David Deutsch, among others, has written about the fact that for much of human history being good at conforming to society was much more important to reproductive success than being good at innovation or creative problem solving.  Only since the renaissance have some human societies decided individual achievements are more important than being a team player; probably as a direct result of capitalism becoming pervasive and partially replacing social approval as the determining factor of who gets to marry and reproduce and who doesn't.

 

None of that is directly related to the question of whether more challenging or less challenging games are more fun.  But Simon Lesser wrote something about fiction which I think is the key to relating the two ideas.  He said, the goal in creating fiction is to remove "distracting irrelevancies" and instead present an experience which is more intense than real life.  In other words, the goal is verisimilitude but not realism.  Many of the traditional difficulties in games were distracting irrelevancies that weren't there because they made the game fun, but instead because interfaces were primitive, user-friendliness was still evolving, and the development budget for each individual game could only support a few innovations in "hand-holding", even though many people even back in the 80s would have liked games to be easier to learn how to play.

 

Here's a personal example: the Rock Band games.  They have 4 difficulty settings.  The easy difficulty in the game is inarguably MUCH easier than whatever the real musicians did to produce the song.  Yet, even the easy difficulty setting in the game is highly challenging to someone who isn't familiar with the guitar or drum controller.  Of the two, the guitar controller bears some similarity to a gamepad or wiimote, so people who have gaming experience will have a bit of a starting place there, but the drums insert drumsticks and a foot pedal into the process, so experience at pushing buttons isn't really helpful.  For me personally, even at Easy difficulty and with tutorials I found it so hard to gain that initial competence at drums that I almost gave up on trying to play with that controller.  I'm much better at the guitars, but I still prefer playing at Easy difficulty with them to playing at Medium because I want to enjoy listening to the music and have fun earning positive feedback from the game, not have to concentrate so hard on hitting notes that I feel stressed, and screw up so often that I feel judged unsatisfactory, and can't enjoy the music.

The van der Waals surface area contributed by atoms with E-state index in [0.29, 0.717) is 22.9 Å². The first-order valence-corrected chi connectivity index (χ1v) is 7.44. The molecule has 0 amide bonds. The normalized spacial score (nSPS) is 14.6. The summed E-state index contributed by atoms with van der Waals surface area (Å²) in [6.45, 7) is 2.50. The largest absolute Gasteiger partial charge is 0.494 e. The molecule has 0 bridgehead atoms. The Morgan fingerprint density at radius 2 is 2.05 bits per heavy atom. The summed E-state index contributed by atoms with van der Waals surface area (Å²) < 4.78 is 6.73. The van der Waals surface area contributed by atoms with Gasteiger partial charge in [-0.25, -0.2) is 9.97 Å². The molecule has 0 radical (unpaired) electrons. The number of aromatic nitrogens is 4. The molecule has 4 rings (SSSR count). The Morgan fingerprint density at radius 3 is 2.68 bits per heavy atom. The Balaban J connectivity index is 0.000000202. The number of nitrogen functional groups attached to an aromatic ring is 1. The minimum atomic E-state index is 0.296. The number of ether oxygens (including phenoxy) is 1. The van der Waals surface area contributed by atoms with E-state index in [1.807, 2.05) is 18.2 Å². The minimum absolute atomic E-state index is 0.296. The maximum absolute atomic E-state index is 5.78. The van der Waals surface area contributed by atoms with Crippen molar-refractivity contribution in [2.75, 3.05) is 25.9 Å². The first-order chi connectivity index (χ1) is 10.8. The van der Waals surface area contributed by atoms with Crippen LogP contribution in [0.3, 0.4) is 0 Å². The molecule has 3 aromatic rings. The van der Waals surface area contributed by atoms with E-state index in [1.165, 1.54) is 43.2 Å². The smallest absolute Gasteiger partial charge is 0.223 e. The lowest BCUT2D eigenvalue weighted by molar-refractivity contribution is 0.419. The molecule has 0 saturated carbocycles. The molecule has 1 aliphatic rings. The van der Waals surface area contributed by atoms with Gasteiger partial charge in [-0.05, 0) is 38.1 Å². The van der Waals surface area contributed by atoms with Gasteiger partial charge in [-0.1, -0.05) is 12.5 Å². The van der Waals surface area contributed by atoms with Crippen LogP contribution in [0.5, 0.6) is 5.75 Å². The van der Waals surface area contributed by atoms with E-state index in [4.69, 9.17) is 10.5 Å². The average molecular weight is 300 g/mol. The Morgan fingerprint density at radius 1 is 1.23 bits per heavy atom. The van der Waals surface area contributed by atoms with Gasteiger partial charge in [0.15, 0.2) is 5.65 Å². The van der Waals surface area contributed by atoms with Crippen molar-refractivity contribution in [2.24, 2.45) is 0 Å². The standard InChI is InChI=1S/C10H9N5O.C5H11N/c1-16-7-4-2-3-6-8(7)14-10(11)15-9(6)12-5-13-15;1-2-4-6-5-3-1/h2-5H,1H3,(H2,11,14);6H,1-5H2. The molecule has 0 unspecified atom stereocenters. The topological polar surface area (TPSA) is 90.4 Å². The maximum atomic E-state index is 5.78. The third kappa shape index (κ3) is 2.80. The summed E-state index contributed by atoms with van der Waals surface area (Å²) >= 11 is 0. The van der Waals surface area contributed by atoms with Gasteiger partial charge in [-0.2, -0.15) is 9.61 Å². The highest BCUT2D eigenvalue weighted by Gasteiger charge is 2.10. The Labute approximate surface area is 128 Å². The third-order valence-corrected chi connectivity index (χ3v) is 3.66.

I want to help design a "sandpark" MMO. Optional interactive story with quests and deeply characterized NPCs, plus sandbox elements like player-craftable housing and lots of other crafting. If you are starting a design of this type, please PM me.

#6 Tutorial Doctor   Members   -  Reputation: 1406

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Posted 30 January 2014 - 11:18 AM

David Deutsch has a very interesting point about conforming to society, and I think that is one of the issues. Sure, it is easier, but not entirely dependable, nor is it a good way to be. Soceity is changing indeed, for the worse. Conform? Well, I wouldn't like to, but as you say, it could be (sorta has been)a determing factor, especially in this capitalist society, of who get's married and who doesnt, who has a job and who doesnt, who can eat and who can't.

I do think structured education is a more efficent method of education, as long as it has useful content in it, and for the most part, I can get the same information doing it myself and saving the money I'd owe in student loans.

Good illustration of Rockband and difficulty settings. yeah, soometimes you want to just play for the fun of it, not to strain and wreck your brain over a game. I have played UNO for the fun of it, and can play the same game at a higher skill level (more consideration).